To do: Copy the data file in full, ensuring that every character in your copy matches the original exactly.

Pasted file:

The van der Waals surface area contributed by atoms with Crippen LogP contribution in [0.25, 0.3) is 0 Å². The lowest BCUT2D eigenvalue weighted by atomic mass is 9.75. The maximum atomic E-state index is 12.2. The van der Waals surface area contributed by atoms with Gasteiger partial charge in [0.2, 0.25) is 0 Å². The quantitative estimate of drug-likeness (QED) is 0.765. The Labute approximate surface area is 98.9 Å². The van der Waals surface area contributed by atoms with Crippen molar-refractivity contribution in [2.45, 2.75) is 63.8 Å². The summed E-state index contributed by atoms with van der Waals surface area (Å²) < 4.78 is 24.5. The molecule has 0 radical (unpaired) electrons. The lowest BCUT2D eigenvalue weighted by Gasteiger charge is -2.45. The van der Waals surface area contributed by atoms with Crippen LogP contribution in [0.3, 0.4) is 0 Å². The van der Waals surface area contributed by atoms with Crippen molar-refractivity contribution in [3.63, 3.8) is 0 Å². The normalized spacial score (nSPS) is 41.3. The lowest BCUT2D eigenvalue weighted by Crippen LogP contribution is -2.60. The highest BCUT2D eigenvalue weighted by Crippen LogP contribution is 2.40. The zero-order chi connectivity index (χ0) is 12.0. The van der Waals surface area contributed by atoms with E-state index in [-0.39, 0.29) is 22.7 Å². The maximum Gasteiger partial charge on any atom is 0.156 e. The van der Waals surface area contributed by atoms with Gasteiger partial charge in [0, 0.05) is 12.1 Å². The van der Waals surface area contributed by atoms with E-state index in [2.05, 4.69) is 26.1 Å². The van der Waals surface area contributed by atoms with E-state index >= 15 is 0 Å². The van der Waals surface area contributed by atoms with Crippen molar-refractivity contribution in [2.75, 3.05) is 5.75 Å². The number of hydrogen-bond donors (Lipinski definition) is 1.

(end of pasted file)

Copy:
The van der Waals surface area contributed by atoms with Crippen LogP contribution in [0.25, 0.3) is 0 Å². The lowest BCUT2D eigenvalue weighted by atomic mass is 9.75. The maximum atomic E-state index is 12.2. The van der Waals surface area contributed by atoms with Gasteiger partial charge in [0.2, 0.25) is 0 Å². The quantitative estimate of drug-likeness (QED) is 0.765. The Labute approximate surface area is 98.9 Å². The van der Waals surface area contributed by atoms with Crippen molar-refractivity contribution in [2.45, 2.75) is 63.8 Å². The summed E-state index contributed by atoms with van der Waals surface area (Å²) < 4.78 is 24.5. The molecule has 0 radical (unpaired) electrons. The lowest BCUT2D eigenvalue weighted by Gasteiger charge is -2.45. The van der Waals surface area contributed by atoms with Crippen LogP contribution in [0.3, 0.4) is 0 Å². The van der Waals surface area contributed by atoms with Crippen molar-refractivity contribution in [3.63, 3.8) is 0 Å². The normalized spacial score (nSPS) is 41.3. The lowest BCUT2D eigenvalue weighted by Crippen LogP contribution is -2.60. The highest BCUT2D eigenvalue weighted by Crippen LogP contribution is 2.40. The zero-order chi connectivity index (χ0) is 12.0. The van der Waals surface area contributed by atoms with E-state index in [-0.39, 0.29) is 22.7 Å². The maximum Gasteiger partial charge on any atom is 0.156 e. The van der Waals surface area contributed by atoms with Gasteiger partial charge in [0, 0.05) is 12.1 Å². The van der Waals surface area contributed by atoms with E-state index in [2.05, 4.69) is 26.1 Å². The van der Waals surface area contributed by atoms with E-state index >= 15 is 0 Å². The van der Waals surface area contributed by atoms with Crippen molar-refractivity contribution in [2.75, 3.05) is 5.75 Å². The number of hydrogen-bond donors (Lipinski definition) is 1.